I'm with Smaggy on this one, I believe that there was a period in our nation's history, not so long ago, in fact, when on a national level there wasn't the immediate jump to hyperbole and vitrol when confronting someone with a different opinion. I am well aware there have been heinous acts of hatred throughout our nation's history, some perpetrated explicitly by the government, and some implicitly by the government, and some just by wacked out individuals, but it seems that the whole cycle of hysteria feeding more hatred feeding more hysteria has gotten much worse in recent decades from my perspective. Perhaps I just need a new perspective. ;-)

  33. MM, this is the thing that I was responding to in your first post:
    "I'll join you in your campaign, Smag, and suggest another that particularly gets MY goat ~ whenever someone from the far right starts screaming about ... how 'marriage should be between a man and a woman'"

    Because, from a religious perspective, they damn will should be able to scream about that all day long if they want. I agree completely that from a legal perspective they are hosed, if we really believe in the rule of law as outlined by the Constitution and its amendments, but what I see happening too often, in my opinion, is people reacting to a belief based, religiously motivated statement as if it were a declaration of fatwah.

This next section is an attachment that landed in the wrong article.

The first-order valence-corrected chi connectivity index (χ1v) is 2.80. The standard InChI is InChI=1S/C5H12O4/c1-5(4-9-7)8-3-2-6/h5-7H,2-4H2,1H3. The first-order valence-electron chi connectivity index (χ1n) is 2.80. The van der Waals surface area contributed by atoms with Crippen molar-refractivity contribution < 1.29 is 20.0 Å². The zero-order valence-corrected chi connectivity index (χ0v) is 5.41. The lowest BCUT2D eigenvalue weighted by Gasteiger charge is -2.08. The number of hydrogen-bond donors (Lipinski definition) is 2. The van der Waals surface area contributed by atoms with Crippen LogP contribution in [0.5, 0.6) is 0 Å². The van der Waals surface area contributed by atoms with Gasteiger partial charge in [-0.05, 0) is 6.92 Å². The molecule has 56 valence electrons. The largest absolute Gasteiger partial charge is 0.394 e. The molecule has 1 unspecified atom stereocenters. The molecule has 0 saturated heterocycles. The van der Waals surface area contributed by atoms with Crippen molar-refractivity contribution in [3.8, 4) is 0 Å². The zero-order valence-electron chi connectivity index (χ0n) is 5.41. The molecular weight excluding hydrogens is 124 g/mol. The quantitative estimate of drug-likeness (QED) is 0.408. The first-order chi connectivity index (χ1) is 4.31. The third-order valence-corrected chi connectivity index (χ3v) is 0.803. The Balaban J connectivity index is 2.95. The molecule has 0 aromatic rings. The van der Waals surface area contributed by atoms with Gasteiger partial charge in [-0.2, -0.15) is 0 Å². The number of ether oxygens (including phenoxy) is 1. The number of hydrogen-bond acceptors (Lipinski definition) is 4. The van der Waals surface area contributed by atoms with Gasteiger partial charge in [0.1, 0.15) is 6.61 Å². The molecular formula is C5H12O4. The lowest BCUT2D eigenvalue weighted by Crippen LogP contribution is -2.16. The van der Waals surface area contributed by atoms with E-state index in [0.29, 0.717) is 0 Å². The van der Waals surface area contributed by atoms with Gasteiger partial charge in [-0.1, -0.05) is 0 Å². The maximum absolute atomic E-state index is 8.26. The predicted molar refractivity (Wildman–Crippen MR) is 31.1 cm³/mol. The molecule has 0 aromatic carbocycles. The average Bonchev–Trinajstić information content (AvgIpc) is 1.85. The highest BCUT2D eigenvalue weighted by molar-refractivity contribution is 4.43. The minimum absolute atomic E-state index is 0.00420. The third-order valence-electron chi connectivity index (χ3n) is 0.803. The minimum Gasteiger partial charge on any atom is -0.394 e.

34. Libby, it sort of *is* a declaration of fatwah! See, if enough people vote using their belief-based, religiously-motivated philosophy, they impose their viewpoints on the rest of society, even if that rest of society is not made up of believers in that or any faith. That's a particularly dangerous viewpoint. It's one thing to practice marriage based on male/female relationships if one lives a belief-based life. It's another thing entirely to enact laws to force *everyone* to do so. So, please forgive me for saying this as I mean no personal insult, but, in that way, it really *is* a sort of declaration of fatwah, IMHO, in that it is the will of some over the lives of all. And while that important when the laws protect citizens (e.g. murder, theft, slander), it's dangerous when it puts on group's religious views in charge of the lives of all citizens.